The ideal treatment option for this group is enucleation. The idea is to gently remove the intact eye without seeding the malignancy into the orbit. Orbital implants are routinely placed in children at the time of initial surgery and give excellent cosmetic results with improved prosthesis motility., After enucleation, on histopathology, if high-risk pathology features are present, the child will require six cycles of adjuvant chemotherapy to prevent distant metastasis.
Histopathologic high-risk features are:
- Massive choroidal invasion
- Involvement of tumor past the lamina cribrosa of optic nerve
- Tumor invading into the sclera
- Anterior chamber involvement
- Iris invasion.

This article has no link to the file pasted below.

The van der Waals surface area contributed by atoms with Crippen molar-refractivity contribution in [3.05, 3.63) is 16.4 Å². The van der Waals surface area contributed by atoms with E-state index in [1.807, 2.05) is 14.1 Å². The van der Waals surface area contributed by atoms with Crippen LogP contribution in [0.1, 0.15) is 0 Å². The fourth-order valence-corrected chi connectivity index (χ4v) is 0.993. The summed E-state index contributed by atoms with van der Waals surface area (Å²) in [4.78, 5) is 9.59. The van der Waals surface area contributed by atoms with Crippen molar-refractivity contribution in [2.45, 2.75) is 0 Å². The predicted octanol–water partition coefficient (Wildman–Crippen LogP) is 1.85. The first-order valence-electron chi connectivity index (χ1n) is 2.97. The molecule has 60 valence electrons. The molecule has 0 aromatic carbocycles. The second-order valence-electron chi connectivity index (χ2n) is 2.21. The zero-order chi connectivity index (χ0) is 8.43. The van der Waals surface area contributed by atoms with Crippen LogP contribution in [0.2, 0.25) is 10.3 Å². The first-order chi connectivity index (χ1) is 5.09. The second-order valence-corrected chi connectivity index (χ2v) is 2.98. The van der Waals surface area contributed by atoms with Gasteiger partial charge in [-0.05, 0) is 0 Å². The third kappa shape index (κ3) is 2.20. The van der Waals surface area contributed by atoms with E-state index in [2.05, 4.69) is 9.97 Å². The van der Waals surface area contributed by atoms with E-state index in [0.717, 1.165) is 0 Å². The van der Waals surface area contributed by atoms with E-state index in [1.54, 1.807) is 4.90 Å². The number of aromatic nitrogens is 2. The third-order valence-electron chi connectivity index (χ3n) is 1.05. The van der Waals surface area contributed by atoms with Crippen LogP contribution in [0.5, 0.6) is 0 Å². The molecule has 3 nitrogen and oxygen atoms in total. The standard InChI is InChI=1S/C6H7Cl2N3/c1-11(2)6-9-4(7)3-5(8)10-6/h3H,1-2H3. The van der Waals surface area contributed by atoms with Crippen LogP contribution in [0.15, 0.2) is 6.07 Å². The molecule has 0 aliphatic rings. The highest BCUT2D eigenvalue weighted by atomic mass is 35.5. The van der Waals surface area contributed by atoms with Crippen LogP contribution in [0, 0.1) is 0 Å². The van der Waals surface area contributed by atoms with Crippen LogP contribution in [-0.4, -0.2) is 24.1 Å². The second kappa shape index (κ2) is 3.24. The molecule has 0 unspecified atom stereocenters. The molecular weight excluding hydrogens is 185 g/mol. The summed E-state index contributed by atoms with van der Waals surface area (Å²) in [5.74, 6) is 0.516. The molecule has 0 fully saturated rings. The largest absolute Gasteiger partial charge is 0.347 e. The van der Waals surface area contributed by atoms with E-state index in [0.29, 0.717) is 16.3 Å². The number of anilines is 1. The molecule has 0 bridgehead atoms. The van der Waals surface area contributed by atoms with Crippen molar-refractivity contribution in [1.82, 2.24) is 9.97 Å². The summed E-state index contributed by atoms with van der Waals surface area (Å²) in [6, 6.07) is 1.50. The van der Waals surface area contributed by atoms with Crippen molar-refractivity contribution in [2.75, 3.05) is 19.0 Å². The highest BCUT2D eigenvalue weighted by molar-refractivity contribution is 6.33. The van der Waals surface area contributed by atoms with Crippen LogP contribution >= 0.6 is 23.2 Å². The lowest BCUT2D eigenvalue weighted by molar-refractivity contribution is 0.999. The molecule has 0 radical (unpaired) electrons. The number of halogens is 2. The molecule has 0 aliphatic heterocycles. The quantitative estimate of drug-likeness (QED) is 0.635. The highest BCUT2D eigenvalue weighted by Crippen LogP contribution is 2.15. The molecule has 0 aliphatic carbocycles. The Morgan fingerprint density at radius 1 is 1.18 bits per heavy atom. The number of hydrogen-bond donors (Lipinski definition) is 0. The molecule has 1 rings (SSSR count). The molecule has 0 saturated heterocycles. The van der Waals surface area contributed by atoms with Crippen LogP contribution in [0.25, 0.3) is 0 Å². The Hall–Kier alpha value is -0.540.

In rare cases of bilateral group E, treatment as specified in group D should be attempted. On the basis of the International Classification of Retinoblastoma, treatment success was found in 100% of group A eyes, 93% of group B eyes, and 90% of group C eyes. Group D eyes showed 48% success, however, more recently, these eyes have been managed with additional focal chemotherapy (intra-arterial and intravitreal) to improve control.
| Tumor Regression Patterns|| |
The interpretation of tumor regression can be challenging as retinoblastoma can regress in one of several patterns including type 0 (no remnant visible), type 1 (calcified remnant), type 2 (noncalcified or fish flesh remnant), type 3 (partially calcified with fish flesh remnant), and type 4 (flat scar). These regression patterns are defined post EBRT. However post chemotherapy, types 2 and 3 patterns should be closely watched as they have a high chance of reactivation.